Review: Dark Souls: Remastered Edition (Computer)
- Release Date (NA): May 25, 2018
- Release Date (EU): May 25, 2018
- Publisher: Bandai Namco
- Developer: From Software, QLOC
- Genres: Action, RPG, Adventure
- ESRB Rating: Mature
- PEGI Rating: Sixteen years and older
- Also For: Nintendo Switch, PlayStation 4, Xbox One
Single playerLocal MultiplayerOnline MultiplayerCo-operative
Dark Souls Remastered: $40 DSFix
Dark Souls is an action roleplaying game, created by From Software in 2011 as a spiritual successor to Demon’s Souls (which also needs a remaster, wink wink nudge nudge Sony ;)). A year later, the game was treated to an absolute subpar PC port, featuring the same 30fps and 1024x720 resolution that the Xbox 360/PS3 versions had, despite the more powerful hardware that PCs had at that time. After approximately half an hour of it’s rushed PC port, Durante released the ever popular mod called DSFix, which allowed higher internal resolutions, unlockable framerate, and even custom textures after some additional work, allowing PC players to take the beauty Lordran to a whole new level. Unfortunately, some of these fixes resulted in some bizarre bugs, like falling through the floor while sliding down ladders or the decreased jumping distance (as some physics were tied to the framerate)
And then, in the beginning of January, Namco announced the Dark Souls: Remastered Edition, featuring all those improvements DSFix offered and more! Online Co-op and PVP limits were increased from 4 to 6, dedicated servers are being used for online connections, Password matchmaking was added for easy co-op and other additional quality of life additions. This all sounds great, yes? I mean, this is the Dark Souls that we should’ve gotten 6 years ago! But, unfortunately, it’s not all that simple. While the remaster offers some excellent improvements over the stock console versions, the PC modding community has been hard are work to offer those same fixes...for free. But before I go into any more detail as to why I’m disappointed here, let’s start with just the game itself, Dark Souls.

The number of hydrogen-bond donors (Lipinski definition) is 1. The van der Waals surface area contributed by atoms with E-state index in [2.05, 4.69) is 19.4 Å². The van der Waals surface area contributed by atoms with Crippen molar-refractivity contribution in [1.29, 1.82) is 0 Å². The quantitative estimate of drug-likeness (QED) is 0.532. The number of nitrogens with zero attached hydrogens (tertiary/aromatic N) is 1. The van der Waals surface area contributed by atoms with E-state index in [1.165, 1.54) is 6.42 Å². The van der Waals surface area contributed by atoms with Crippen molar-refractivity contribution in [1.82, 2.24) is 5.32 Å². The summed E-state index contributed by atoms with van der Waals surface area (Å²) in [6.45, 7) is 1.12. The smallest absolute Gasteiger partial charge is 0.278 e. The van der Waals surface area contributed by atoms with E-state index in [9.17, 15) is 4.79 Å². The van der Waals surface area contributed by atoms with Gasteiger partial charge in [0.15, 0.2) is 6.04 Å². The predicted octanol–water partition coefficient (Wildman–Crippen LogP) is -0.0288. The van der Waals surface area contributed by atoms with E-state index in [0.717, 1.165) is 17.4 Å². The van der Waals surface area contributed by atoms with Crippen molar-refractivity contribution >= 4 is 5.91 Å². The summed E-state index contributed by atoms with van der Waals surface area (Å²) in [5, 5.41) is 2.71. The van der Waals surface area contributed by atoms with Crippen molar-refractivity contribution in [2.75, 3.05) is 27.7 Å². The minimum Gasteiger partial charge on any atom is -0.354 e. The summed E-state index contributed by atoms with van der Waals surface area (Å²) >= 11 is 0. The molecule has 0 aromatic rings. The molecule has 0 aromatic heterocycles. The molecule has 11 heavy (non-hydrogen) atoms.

As mentioned, Dark Souls is an action RPG that takes place in the world of Lordran. You play as the Chosen Undead, a character out of prophecy who was chosen to “Ring the Bells of Awakening”, to awaken Frampt who will tell you of your destiny to retrieve the Lordvessel and link the First Flame to continue the Age of Fire! Of course, this is easier said than done, as you must make your way through poisonous swamps, lava-filled caverns, a ghost of a city, facing hard-hitting enemies and unforgiving boss battles that will test the patience of any player. Of course, you’re not in this alone! You have helpful NPCs like Solaire of Astora or Maneater Mildred that you can summon to help you fight those unforgiving bosses, or Siegmeyer of Catarina or the Crestfallen Knight that will help you figure out where to go next. But be warned, while there may be a few helpful NPCs around the world of Lordran, there’s more who’s sole intent is to stop you. Not only does that apply to NPCs, but also to other players. While you’re trying to battle it out with regular enemies, players can drop in or out of your world whose only purpose is to kill you dead and Well What Is It in your face when their twink build kills you. But we know this, the game is 7 years old after all. So what does this remaster do that’s new?